Last Wednesday, I looked out across the backyard, past the wet fence, seeing only the milky morning sky and thinking: Another sunless day in the pandemic. I’m not sure why I looked again, but that time I saw colour—deep meadow yellow batons waving in wind as if to say: Hello, yoo-hoo. Over here.
It was the forsythia bush, doing a happy dance. How did I miss all that yellow the morning before when it rained all day? Well, blame it on the rain, on the lock down, on the delayed vaccine shipments, on rising ICU numbers, on the lack of sleep…
Truth is though, hope is even more elusive these days, especially after listening to the news each night. So we’re all having trouble holding on to hope and seeing colour in the monotony of grey Covid days. The poet, Emily Dickinson, says:
Hope is the thing with feathers That perches in the soul, And sings the tune without the words, And never stops at all …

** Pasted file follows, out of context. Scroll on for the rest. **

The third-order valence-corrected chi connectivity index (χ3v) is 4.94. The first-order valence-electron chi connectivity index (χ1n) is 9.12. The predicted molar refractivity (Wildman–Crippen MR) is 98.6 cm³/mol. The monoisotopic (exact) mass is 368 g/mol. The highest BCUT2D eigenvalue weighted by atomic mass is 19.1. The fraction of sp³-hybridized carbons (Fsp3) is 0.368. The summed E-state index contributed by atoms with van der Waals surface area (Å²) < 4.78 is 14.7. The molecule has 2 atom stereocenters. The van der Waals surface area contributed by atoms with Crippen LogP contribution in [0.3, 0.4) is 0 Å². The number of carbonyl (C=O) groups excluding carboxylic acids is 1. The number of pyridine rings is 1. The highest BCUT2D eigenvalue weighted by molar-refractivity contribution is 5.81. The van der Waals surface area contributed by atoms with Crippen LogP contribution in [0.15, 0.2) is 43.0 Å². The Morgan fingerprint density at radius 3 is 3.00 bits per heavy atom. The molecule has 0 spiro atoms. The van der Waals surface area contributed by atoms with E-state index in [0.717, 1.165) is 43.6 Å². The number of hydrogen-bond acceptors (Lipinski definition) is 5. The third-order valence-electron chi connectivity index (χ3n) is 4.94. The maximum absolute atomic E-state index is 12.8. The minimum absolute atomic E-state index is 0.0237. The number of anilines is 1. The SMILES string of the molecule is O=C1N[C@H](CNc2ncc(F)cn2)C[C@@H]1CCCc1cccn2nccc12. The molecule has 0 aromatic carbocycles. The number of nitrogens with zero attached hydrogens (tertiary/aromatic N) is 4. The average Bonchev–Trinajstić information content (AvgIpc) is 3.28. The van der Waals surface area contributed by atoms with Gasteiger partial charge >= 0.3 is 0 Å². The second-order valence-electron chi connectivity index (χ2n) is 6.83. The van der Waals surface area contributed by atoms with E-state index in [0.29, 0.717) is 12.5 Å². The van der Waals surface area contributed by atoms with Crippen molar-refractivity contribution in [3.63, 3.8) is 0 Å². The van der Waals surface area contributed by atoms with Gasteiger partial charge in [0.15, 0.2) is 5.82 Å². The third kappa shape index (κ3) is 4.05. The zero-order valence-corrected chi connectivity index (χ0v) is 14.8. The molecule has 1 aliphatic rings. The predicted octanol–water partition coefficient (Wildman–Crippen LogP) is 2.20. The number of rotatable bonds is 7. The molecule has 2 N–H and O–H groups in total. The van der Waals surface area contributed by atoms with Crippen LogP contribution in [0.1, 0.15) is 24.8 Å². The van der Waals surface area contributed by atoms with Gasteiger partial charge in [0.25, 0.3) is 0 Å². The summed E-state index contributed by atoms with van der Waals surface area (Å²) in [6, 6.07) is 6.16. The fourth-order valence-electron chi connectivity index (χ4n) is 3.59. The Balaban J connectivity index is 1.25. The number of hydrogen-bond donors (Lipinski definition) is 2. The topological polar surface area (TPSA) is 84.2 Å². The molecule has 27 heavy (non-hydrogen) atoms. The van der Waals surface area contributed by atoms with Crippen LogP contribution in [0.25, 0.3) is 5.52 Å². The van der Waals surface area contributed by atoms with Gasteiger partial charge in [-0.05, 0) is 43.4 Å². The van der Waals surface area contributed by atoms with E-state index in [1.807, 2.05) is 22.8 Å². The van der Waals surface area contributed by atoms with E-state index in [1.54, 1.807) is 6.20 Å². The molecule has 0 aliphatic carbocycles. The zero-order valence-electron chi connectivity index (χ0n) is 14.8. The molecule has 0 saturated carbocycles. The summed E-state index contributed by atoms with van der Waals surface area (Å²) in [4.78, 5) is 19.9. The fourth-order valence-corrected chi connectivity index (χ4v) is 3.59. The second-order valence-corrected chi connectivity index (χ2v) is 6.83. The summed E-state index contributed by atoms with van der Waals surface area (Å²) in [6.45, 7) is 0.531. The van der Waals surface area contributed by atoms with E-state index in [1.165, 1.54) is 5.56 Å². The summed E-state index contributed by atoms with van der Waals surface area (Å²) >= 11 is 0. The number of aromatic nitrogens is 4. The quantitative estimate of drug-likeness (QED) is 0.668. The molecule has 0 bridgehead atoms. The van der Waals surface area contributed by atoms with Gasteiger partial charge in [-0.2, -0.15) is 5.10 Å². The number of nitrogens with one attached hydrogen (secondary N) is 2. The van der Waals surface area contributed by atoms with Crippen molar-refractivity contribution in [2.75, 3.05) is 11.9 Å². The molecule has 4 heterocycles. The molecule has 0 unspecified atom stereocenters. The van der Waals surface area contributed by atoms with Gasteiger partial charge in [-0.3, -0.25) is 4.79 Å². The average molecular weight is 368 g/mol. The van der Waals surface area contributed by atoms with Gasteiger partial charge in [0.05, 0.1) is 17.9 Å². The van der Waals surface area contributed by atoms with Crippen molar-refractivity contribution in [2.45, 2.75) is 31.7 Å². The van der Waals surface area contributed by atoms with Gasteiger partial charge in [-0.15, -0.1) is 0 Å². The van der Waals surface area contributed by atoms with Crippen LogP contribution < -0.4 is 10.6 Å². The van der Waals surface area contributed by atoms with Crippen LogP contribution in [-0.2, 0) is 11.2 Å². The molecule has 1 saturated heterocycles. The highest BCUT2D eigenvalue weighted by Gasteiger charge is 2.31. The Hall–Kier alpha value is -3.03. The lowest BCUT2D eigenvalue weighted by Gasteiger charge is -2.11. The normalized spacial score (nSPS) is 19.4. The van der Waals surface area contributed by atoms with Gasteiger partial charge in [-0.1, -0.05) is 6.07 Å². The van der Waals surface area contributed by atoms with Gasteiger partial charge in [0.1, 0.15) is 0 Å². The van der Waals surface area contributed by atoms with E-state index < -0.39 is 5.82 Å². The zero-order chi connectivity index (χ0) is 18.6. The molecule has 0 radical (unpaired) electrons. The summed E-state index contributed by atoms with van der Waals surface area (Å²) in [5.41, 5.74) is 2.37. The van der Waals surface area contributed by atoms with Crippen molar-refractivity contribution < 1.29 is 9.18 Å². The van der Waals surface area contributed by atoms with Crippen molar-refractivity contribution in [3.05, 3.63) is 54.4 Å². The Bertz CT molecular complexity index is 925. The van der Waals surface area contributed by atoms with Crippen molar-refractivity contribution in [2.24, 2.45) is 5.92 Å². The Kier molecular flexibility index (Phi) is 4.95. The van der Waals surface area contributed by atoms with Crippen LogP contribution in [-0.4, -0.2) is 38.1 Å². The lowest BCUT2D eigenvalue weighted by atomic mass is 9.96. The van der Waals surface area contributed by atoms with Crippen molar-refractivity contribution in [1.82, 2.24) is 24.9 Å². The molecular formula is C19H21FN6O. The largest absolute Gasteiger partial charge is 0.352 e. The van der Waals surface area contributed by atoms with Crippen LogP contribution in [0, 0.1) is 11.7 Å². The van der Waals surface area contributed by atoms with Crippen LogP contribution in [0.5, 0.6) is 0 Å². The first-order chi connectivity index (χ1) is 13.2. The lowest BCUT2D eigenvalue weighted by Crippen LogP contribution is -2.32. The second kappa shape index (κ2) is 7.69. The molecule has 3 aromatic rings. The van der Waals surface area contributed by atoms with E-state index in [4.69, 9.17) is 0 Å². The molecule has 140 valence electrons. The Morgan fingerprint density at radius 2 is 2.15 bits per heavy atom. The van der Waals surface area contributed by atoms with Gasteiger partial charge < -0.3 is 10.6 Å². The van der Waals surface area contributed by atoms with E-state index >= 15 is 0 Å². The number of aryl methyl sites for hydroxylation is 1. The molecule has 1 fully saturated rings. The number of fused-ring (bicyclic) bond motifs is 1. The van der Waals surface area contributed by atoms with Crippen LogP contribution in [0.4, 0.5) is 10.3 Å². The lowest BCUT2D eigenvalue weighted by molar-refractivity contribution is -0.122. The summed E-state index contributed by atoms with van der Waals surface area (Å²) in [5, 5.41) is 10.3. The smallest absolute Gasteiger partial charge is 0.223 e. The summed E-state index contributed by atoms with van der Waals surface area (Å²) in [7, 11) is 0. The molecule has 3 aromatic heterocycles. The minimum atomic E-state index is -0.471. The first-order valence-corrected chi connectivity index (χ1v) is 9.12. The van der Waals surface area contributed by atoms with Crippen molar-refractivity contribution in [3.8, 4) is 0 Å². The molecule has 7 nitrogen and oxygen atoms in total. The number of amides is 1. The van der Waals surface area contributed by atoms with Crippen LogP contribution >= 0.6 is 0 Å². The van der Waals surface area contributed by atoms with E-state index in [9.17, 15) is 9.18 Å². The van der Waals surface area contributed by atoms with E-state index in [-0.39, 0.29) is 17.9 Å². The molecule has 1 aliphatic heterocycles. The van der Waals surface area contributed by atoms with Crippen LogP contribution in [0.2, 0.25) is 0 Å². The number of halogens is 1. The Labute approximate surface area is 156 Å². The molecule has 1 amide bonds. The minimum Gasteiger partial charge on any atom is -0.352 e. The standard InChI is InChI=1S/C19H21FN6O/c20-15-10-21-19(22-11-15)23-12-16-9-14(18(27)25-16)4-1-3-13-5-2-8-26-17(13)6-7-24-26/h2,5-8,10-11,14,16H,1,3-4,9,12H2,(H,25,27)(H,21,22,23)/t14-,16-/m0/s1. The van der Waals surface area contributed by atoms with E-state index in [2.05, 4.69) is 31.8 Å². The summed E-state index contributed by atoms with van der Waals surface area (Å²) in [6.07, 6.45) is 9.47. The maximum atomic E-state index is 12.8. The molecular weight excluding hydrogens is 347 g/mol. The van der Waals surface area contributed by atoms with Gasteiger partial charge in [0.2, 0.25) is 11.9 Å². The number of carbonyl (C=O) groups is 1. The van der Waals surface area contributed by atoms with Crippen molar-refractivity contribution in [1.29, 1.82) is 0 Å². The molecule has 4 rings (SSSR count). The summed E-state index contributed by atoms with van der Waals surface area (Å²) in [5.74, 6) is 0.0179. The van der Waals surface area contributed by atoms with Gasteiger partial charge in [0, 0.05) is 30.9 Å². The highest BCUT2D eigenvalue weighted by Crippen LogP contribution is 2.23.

Christians say, “Put your hope in God’s unfailing love.”
Both quotes remind us that hope does not spring naturally from the shifting circumstances around us or from looking out at our own human horizons. Seeing hope, finding hope takes intentionality, takes faith, takes looking upward and outward.
Where are you finding hope these days? In what? In whom?
I’m looking to the bedrock of Biblical promises and practices like prayer and meditation. I’m holding on to friendships and family that endure. I’m searching for hope signs shown in nature, in greening gardens, in the burgeoning blossoms of maples when I go for a walk.
And yes, now I look at the forsythia bush each morning and I see the explosion of yellow stars, suspended like confetti sprinkled on branches. Those same branches only two weeks ago were brown, brittle sticks. Which goes to show-- hope can sneak up on you. Watch for it. Wait for it.